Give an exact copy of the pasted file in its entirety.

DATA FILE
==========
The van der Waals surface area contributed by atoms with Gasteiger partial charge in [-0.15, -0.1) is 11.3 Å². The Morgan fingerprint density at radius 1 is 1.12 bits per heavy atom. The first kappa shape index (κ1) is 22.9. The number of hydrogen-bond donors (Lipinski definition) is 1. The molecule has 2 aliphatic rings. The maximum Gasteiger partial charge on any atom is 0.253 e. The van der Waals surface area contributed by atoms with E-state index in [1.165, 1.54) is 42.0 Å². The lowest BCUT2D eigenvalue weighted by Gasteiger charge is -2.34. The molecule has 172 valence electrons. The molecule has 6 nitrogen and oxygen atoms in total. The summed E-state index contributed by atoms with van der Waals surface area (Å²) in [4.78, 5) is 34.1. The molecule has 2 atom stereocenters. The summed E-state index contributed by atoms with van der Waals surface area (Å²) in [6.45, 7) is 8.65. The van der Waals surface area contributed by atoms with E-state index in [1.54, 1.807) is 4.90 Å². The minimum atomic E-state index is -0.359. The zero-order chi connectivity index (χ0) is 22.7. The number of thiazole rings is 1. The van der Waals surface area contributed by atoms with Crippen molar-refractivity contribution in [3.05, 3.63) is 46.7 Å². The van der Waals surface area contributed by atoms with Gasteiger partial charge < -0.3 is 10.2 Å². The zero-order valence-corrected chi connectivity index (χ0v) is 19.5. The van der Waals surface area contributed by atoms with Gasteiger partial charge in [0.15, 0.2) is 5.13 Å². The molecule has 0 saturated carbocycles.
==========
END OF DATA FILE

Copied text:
The van der Waals surface area contributed by atoms with Gasteiger partial charge in [-0.15, -0.1) is 11.3 Å². The Morgan fingerprint density at radius 1 is 1.12 bits per heavy atom. The first kappa shape index (κ1) is 22.9. The number of hydrogen-bond donors (Lipinski definition) is 1. The molecule has 2 aliphatic rings. The maximum Gasteiger partial charge on any atom is 0.253 e. The van der Waals surface area contributed by atoms with E-state index in [1.165, 1.54) is 42.0 Å². The lowest BCUT2D eigenvalue weighted by Gasteiger charge is -2.34. The molecule has 172 valence electrons. The molecule has 6 nitrogen and oxygen atoms in total. The summed E-state index contributed by atoms with van der Waals surface area (Å²) in [4.78, 5) is 34.1. The molecule has 2 atom stereocenters. The summed E-state index contributed by atoms with van der Waals surface area (Å²) in [6.45, 7) is 8.65. The van der Waals surface area contributed by atoms with E-state index in [1.54, 1.807) is 4.90 Å². The minimum atomic E-state index is -0.359. The zero-order chi connectivity index (χ0) is 22.7. The number of thiazole rings is 1. The van der Waals surface area contributed by atoms with Crippen molar-refractivity contribution in [3.05, 3.63) is 46.7 Å². The van der Waals surface area contributed by atoms with Gasteiger partial charge < -0.3 is 10.2 Å². The zero-order valence-corrected chi connectivity index (χ0v) is 19.5. The van der Waals surface area contributed by atoms with Gasteiger partial charge in [0.15, 0.2) is 5.13 Å². The molecule has 0 saturated carbocycles.